—Reyna I. Aburto, Second Counselor in the Relief Society General Presidency

Seek Professional Help When Needed

“If things continue to be debilitating, seek the advice of reputable people with certified training, professional skills, and good values. Be honest with them about your history and your struggles. Prayerfully and responsibly consider the counsel they give and the solutions they prescribe. If you had appendicitis, God would expect you to seek a priesthood blessing and get the best medical care available. So too with emotional disorders. Our Father in Heaven expects us to use all of the marvelous gifts He has provided in this glorious dispensation.”8

—Elder Jeffrey R. Holland of the Quorum of the Twelve Apostles

Hope Is Found in the Savior

“From time to time our lives may seem to be touched by, or even wrapped in, darkness. Sometimes the night that surrounds us will appear oppressive, disheartening, and frightening.

“My heart grieves for the many sorrows some of you face, for the painful loneliness and wearisome fears you may be experiencing.

“Nevertheless, I bear witness that our living hope is in Christ Jesus! He is the true, pure, and powerful entrance to divine enlightenment.

“I testify that with Christ, darkness cannot succeed. Darkness will not gain victory over the light of Christ.”9

—Elder Dieter F. Uchtdorf of the Quorum of the Twelve Apostles

The Master Healer

“When tragedies overtake us, when life hurts so much we can’t breathe, when we’ve taken a beating like the man on the road to Jericho and been left for dead, Jesus comes along and pours oil into our wounds, lifts us tenderly up, takes us to an inn, looks after us [see Luke 10:30–35]. To those of us in grief, He says, ‘I will … ease the burdens which are put upon your shoulders, that even you cannot feel them upon your backs, … that ye may know of a surety that I, the Lord God, do visit my people in their afflictions’ [Mosiah 24:14]. Christ heals wounds.”10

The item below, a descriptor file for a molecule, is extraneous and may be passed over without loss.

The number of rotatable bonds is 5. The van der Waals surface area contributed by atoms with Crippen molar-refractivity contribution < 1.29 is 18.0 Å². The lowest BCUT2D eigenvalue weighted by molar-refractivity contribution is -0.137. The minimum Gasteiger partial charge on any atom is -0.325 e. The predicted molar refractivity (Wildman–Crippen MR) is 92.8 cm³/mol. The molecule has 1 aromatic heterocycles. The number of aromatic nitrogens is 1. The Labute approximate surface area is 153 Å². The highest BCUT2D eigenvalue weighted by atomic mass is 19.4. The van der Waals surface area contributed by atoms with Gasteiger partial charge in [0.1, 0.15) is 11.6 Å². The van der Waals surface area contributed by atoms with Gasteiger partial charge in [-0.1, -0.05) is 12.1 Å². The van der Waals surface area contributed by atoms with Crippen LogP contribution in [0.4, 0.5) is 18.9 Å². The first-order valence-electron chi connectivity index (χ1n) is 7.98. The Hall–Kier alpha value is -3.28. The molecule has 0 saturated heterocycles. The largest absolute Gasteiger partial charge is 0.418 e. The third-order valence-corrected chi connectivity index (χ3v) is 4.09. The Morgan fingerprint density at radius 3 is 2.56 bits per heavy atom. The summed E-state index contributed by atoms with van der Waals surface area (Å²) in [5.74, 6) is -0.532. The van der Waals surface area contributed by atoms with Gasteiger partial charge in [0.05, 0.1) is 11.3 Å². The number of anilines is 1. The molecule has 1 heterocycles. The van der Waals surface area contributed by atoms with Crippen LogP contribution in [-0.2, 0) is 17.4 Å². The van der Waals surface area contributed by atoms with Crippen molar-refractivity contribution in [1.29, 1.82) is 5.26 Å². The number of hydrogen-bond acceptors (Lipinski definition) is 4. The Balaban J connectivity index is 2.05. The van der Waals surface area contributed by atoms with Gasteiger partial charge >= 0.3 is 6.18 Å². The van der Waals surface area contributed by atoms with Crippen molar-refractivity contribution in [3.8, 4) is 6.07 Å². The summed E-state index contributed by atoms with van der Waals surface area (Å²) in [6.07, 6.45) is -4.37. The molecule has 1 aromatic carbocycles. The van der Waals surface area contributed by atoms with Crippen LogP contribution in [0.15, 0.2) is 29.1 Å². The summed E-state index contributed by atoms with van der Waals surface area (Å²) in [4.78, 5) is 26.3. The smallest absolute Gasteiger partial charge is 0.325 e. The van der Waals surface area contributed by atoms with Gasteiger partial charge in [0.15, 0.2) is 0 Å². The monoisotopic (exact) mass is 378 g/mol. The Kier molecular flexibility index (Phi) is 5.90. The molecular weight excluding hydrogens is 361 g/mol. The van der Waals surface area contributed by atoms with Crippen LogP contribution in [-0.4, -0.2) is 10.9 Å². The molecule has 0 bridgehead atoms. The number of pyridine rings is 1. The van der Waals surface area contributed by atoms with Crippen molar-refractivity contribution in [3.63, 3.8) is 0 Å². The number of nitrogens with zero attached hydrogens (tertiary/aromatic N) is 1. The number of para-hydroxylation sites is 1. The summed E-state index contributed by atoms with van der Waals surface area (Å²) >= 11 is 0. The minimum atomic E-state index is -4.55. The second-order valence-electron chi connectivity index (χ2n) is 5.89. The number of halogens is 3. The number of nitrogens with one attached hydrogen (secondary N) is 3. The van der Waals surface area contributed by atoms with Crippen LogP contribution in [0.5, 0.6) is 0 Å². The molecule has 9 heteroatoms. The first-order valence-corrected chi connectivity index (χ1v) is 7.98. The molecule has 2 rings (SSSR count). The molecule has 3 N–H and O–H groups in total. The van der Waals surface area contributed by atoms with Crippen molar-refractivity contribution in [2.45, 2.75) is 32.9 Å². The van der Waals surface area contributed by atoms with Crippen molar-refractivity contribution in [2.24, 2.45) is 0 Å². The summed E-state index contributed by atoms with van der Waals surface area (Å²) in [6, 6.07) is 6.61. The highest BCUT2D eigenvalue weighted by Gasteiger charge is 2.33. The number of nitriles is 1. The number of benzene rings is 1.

—Sharon Eubank, First Counselor in the Relief Society General Presidency

We as Saints Can Lift and Bless Each Other

“Months ago, we tragically lost a member of our ward to suicide. Our hearts have been heavy with the loss of our dear friend.

“The Sunday following this heartbreaking event, I attended my church meetings. It was so comforting to be with my ward family! During our Relief Society meeting, our inspired and insightful Relief Society president wisely used that hour as time for the sisters to share their thoughts and feelings about this loss. She decided that what the sisters of our ward needed that Sunday was to minister to each other in a beautifully personal way, instead of following the lesson plan. She turned our Relief Society meeting into a council that provided us an opportunity for comfort and healing.”11

—Reyna I. Aburto, Second Counselor in the Relief Society General Presidency

We Can Be Made Perfect through Christ

“I bear witness of that day when loved ones whom we knew to have disabilities in mortality will stand before us glorified and grand, breathtakingly perfect in body and mind. What a thrilling moment that will be! I do not know whether we will be happier for ourselves that we have witnessed such a miracle or happier for them that they are fully perfect and finally ‘free at last.’ Until that hour when Christ’s consummate gift is evident to us all, may we live by faith, hold fast to hope, and show ‘compassion one of another’ [1 Peter 3:8].”12

—Elder Jeffrey R. Holland of the Quorum of the Twelve Apostles